Lastly, the letter requested “closing gated parks and posting no overnight parking in city parking lots along Sunset Cliffs.” This one has loads of problems including building gates and having someone open and close them all. Overnight parking is already illegal along with lots of other things that the SDPD is not enforcing as seen on the posted sign.

The letter includes a map and “Recent pictures of vehicles camping along Sunset Cliffs Blvd.” The map contains a series of red dots as suggestions where to place the new signage and it shows the area by Ladera where the additional red curb is requested.

Then, there were the pictures. It is hard to know what to say about the pictures. There are seven. The first is the back of a Mercedes Sprinter van, including a nice shot of a license plate. That was all. The second was a shot of a Ford van, also showing the license number plainly. The third was the front of a Chevrolet truck or van, it isn’t clear, but the license plate is.

The fourth shown was the oddest. It was very blurry and was taken from an elevated vantage point from the east side of Sunset Cliffs somewhere near Carmelo Street.  It was a van of some sort. Shot number five was another of the back end of a Sprinter van, again showing the plate number. The sixth shot is the back of a small camper van. Number seven was the back of some kind of van.

Havlik contends these are all campers. There is nothing in any of the pictures that would support such a contention. It just looks like a collection of pictures of vans parked on the side of the road. She said, “A lot of them are Mercedes Sprinter vans and they are not being respectful of the community.” She did not say how these pictured vans were not being respectful and the pictures did not support that either.

This writer was puzzled why this sudden attention from the PCPB to a long-standing problem. At the beginning of her presentation of the draft letter, Havlik mentioned one resident, who lives on Sunset Cliffs between Carmelo Street and Ladera who had complained because the noise was making it hard for him to sleep.  This is curious considering the size of the homes along this little stretch and how setback and elevated they are from the street.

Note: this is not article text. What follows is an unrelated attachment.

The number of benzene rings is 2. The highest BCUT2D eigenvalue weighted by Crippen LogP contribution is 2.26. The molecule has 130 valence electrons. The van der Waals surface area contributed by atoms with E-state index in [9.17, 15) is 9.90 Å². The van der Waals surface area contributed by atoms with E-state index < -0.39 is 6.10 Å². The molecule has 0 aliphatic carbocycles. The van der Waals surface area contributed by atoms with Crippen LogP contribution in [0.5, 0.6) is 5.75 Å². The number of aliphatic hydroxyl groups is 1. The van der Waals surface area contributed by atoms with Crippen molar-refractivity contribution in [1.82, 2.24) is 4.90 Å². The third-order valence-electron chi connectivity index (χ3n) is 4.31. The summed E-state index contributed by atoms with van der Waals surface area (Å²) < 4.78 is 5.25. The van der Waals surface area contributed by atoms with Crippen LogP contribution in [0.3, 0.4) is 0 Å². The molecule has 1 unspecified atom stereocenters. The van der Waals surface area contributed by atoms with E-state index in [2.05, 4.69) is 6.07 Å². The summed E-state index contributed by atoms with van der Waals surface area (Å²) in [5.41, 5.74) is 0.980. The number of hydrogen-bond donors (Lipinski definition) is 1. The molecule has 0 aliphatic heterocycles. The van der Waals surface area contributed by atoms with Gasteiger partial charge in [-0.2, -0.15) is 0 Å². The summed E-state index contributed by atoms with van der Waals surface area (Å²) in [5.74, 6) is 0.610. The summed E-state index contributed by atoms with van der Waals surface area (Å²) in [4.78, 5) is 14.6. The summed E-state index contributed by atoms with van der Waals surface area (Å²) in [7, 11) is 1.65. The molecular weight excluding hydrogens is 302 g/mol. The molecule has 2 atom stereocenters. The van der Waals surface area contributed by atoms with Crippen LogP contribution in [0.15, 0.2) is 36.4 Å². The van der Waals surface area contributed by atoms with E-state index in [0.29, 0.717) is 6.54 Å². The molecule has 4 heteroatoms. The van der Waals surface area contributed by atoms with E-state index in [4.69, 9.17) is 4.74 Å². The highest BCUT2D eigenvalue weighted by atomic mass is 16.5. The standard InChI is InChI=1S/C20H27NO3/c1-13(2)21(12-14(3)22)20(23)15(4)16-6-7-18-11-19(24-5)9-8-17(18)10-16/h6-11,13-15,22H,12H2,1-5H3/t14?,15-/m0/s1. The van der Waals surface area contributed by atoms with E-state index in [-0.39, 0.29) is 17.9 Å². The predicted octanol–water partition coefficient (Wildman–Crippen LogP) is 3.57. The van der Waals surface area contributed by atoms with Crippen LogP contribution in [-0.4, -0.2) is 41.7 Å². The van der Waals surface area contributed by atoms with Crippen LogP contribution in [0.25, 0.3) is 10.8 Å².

But, complaints from one person would not explain why the PCPB would be getting involved, finally.  What might explain it is that Havlik is running for the District 2 city council seat and appealing to the well-heeled aggrieved along Sunset Cliffs, no matter how impractical the solution is, could be beneficial.

The request for more police presence is an empty gesture, residents along here have been screaming for this and a planning board letter will make no difference. The no parking signs sound great but have little chance of ever happening. The reasoning for the additional bits of red curb and some striping is a mystery.

But it looks like the PCPB, Ms. Havlik in particular, is trying to help and that generates good feelings that might translate into votes.

Sunset Cliffs Park Letter

This letter was brief and basically was written to support a budget request. This was also presented by Havlik, this time in her capacity as chair of the PCPB’s Parks & recreation subcommittee. The request is from the Sunset Cliffs Natural Park Council for $1,095,000 in the fiscal year budget now being drafted. The letter is titled “Letter of support for Sunset Cliffs Park Drainage Improvements, CIP# L14005.”

The agenda item was titled this way but the description under the agenda title definitely gives pause. It first stated:

“This project provides for drainage improvements at Sunset Cliffs Natural Park, Hillside section, including the removal of existing houses located on parkland, restoration of natural areas to allow water percolation, and installation of site appropriate drainage devices.”